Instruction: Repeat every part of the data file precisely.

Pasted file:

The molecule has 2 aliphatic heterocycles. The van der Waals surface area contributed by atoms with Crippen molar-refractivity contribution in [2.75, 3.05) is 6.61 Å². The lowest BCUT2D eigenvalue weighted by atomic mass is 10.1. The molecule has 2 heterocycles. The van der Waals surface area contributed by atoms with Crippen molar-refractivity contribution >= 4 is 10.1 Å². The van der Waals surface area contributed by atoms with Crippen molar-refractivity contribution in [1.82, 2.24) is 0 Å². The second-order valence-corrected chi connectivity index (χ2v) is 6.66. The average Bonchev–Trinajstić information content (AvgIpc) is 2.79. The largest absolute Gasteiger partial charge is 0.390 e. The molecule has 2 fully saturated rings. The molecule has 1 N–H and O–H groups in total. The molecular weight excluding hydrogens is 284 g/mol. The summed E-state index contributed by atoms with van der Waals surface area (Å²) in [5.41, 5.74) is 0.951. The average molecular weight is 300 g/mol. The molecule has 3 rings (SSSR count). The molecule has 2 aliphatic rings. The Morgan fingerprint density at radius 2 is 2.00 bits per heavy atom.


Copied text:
The molecule has 2 aliphatic heterocycles. The van der Waals surface area contributed by atoms with Crippen molar-refractivity contribution in [2.75, 3.05) is 6.61 Å². The lowest BCUT2D eigenvalue weighted by atomic mass is 10.1. The molecule has 2 heterocycles. The van der Waals surface area contributed by atoms with Crippen molar-refractivity contribution >= 4 is 10.1 Å². The van der Waals surface area contributed by atoms with Crippen molar-refractivity contribution in [1.82, 2.24) is 0 Å². The second-order valence-corrected chi connectivity index (χ2v) is 6.66. The average Bonchev–Trinajstić information content (AvgIpc) is 2.79. The largest absolute Gasteiger partial charge is 0.390 e. The molecule has 2 fully saturated rings. The molecule has 1 N–H and O–H groups in total. The molecular weight excluding hydrogens is 284 g/mol. The summed E-state index contributed by atoms with van der Waals surface area (Å²) in [5.41, 5.74) is 0.951. The average molecular weight is 300 g/mol. The molecule has 3 rings (SSSR count). The molecule has 2 aliphatic rings. The Morgan fingerprint density at radius 2 is 2.00 bits per heavy atom.